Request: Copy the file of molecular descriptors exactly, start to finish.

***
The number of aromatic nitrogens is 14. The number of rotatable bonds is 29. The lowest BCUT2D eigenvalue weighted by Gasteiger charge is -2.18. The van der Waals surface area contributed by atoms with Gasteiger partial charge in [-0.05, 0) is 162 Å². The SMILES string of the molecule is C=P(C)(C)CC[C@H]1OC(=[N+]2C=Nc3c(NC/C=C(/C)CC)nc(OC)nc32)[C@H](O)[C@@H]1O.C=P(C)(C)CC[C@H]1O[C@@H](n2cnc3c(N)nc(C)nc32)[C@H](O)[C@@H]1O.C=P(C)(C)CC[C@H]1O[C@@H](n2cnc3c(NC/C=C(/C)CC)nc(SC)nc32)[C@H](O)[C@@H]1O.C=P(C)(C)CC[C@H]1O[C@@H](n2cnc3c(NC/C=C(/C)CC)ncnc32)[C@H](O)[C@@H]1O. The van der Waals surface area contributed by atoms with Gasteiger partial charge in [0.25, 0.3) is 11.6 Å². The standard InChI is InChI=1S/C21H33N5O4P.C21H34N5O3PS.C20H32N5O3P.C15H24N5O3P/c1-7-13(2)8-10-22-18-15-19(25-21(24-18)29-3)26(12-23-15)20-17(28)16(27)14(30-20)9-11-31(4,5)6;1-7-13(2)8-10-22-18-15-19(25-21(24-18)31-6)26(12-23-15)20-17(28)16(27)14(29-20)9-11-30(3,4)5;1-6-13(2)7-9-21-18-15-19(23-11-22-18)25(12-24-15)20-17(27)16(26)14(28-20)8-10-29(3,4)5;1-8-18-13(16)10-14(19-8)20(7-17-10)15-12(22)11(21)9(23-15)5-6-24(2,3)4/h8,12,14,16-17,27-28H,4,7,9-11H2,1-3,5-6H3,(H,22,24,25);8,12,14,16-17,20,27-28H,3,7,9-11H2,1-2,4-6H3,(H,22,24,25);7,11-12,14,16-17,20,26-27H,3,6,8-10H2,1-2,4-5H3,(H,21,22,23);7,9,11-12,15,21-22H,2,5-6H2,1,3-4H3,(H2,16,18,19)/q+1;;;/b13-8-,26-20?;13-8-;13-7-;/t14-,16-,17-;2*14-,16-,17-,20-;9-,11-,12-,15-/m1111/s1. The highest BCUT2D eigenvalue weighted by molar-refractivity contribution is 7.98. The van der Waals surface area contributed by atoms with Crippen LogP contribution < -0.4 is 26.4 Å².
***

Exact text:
The number of aromatic nitrogens is 14. The number of rotatable bonds is 29. The lowest BCUT2D eigenvalue weighted by Gasteiger charge is -2.18. The van der Waals surface area contributed by atoms with Gasteiger partial charge in [-0.05, 0) is 162 Å². The SMILES string of the molecule is C=P(C)(C)CC[C@H]1OC(=[N+]2C=Nc3c(NC/C=C(/C)CC)nc(OC)nc32)[C@H](O)[C@@H]1O.C=P(C)(C)CC[C@H]1O[C@@H](n2cnc3c(N)nc(C)nc32)[C@H](O)[C@@H]1O.C=P(C)(C)CC[C@H]1O[C@@H](n2cnc3c(NC/C=C(/C)CC)nc(SC)nc32)[C@H](O)[C@@H]1O.C=P(C)(C)CC[C@H]1O[C@@H](n2cnc3c(NC/C=C(/C)CC)ncnc32)[C@H](O)[C@@H]1O. The van der Waals surface area contributed by atoms with Gasteiger partial charge in [0.25, 0.3) is 11.6 Å². The standard InChI is InChI=1S/C21H33N5O4P.C21H34N5O3PS.C20H32N5O3P.C15H24N5O3P/c1-7-13(2)8-10-22-18-15-19(25-21(24-18)29-3)26(12-23-15)20-17(28)16(27)14(30-20)9-11-31(4,5)6;1-7-13(2)8-10-22-18-15-19(25-21(24-18)31-6)26(12-23-15)20-17(28)16(27)14(29-20)9-11-30(3,4)5;1-6-13(2)7-9-21-18-15-19(23-11-22-18)25(12-24-15)20-17(27)16(26)14(28-20)8-10-29(3,4)5;1-8-18-13(16)10-14(19-8)20(7-17-10)15-12(22)11(21)9(23-15)5-6-24(2,3)4/h8,12,14,16-17,27-28H,4,7,9-11H2,1-3,5-6H3,(H,22,24,25);8,12,14,16-17,20,27-28H,3,7,9-11H2,1-2,4-6H3,(H,22,24,25);7,11-12,14,16-17,20,26-27H,3,6,8-10H2,1-2,4-5H3,(H,21,22,23);7,9,11-12,15,21-22H,2,5-6H2,1,3-4H3,(H2,16,18,19)/q+1;;;/b13-8-,26-20?;13-8-;13-7-;/t14-,16-,17-;2*14-,16-,17-,20-;9-,11-,12-,15-/m1111/s1. The highest BCUT2D eigenvalue weighted by molar-refractivity contribution is 7.98. The van der Waals surface area contributed by atoms with Crippen LogP contribution < -0.4 is 26.4 Å².